Duodenal carcinoids are rare, and there is no consensus on the optimal extent of surgical treatment. In a retrospective review of 24 patients with a pathologic diagnosis of duodenal carcinoid tumor, most tumors (89%) measured smaller than 2 cm in diameter, and most (85%) were limited to the mucosa or submucosa. Lymph node metastases were identified in surgical specimens in 7 (54%) of 13 patients in whom lymph nodes were examined, including 2 patients with tumors smaller than 1 cm, which were limited to the submucosa. At a mean follow-up of 46 months, the disease-specific survival rate was 100%, and only 2 patients had recurrences in regional lymph nodes. No patient was reported to have distant metastases or the carcinoid syndrome.[Level of evidence: 3iiB] The authors of this study concluded that, although duodenal carcinoids are indolent, the presence of regional lymph node metastases cannot be predicted reliably on the basis of tumor size or depth of invasion, and their impact on survival is unclear.
In general, endoscopic excision of primary duodenal carcinoids appears to be most appropriate for tumors smaller than 1 cm. Duodenal carcinoids smaller than 2 cm may be excised locally; for tumors between 1 cm and 2 cm, complete resection is ensured by operative full-thickness excision.[1,2] Follow-up endoscopy is indicated. Tumors larger than 1 cm may be difficult to remove completely endoscopically and should be evaluated with endoscopic ultrasonography before endoscopic resection is attempted because of their potential to invade beyond the submucosa.
Nasopharyngeal cancer is a disease in which malignant (cancer) cells form in the tissues of the nasopharynx.
The nasopharynx is the upper part of the pharynx (throat) behind the nose. The pharynx is a hollow tube about 5 inches long that starts behind the nose and ends at the top of the trachea (windpipe) and esophagus (the tube that goes from the throat to the stomach). Air and food pass through the pharynx on the way to the trachea or the esophagus. The nostrils lead into the nasopharynx. An opening...
Appropriate management of tumors larger than 2 cm can be problematic. However, in general, these tumors can be treated with operative full-thickness excision and regional lymphadenectomy. Lymphadenectomy is performed even in the face of negative preoperative imaging because of the high rate of lymph node metastasis for these tumors.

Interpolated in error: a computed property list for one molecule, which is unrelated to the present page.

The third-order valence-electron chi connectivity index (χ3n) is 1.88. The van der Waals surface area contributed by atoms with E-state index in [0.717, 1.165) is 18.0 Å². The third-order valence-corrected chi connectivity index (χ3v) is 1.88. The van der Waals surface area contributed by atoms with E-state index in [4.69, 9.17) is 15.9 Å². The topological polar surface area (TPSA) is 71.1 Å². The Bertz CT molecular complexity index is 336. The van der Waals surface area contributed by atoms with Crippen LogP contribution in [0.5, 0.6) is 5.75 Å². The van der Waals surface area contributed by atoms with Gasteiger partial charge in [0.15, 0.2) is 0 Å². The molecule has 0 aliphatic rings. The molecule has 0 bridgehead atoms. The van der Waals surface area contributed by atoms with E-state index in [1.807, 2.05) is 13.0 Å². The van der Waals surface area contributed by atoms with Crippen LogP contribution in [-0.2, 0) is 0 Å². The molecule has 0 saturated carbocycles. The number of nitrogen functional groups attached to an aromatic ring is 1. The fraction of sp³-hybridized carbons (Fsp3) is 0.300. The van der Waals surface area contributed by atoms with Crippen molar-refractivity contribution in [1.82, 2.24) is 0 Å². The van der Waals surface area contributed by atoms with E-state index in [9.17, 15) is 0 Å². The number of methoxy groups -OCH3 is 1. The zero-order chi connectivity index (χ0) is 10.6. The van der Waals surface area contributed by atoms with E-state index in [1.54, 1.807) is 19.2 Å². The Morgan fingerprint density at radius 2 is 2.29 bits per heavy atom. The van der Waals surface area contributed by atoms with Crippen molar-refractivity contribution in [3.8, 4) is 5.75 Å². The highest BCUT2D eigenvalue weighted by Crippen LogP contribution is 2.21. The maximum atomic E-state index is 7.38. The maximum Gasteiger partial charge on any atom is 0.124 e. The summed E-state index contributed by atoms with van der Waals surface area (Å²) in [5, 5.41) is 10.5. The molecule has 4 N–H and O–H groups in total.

In addition, some authors recommend that for tumors larger than 2 cm, a regional lymphadenectomy includes the lymph nodes in the following locations:
Posterior to the duodenum and pancreatic head and anterior to the inferior vena cava.
Regardless of the size of the primary tumor, abnormal lymph nodes detected on pretreatment imaging studies or at the time of surgery should be resected. Because little is known about the natural history of unresected, grossly evident lymph node metastases, nonoperative management might otherwise be supported. Node-positive patients should undergo continued radiographic surveillance regardless of the size of the primary tumor.
Ampullary and periampullary duodenal carcinoids deserve special consideration because they differ clinically, histologically, and immunohistochemically from carcinoid tumors that occur elsewhere in the duodenum. Although their rarity precludes the establishment of any definitive natural history, these tumors appear to behave unpredictably and might be viewed as a distinct category of carcinoid tumor when treatment options are being considered. Compared to tumors in other duodenal sites, even small (<1 cm) ampullary and periampullary carcinoid tumors exhibit distinctly different aggressive behavior, and they may metastasize early.[5,6]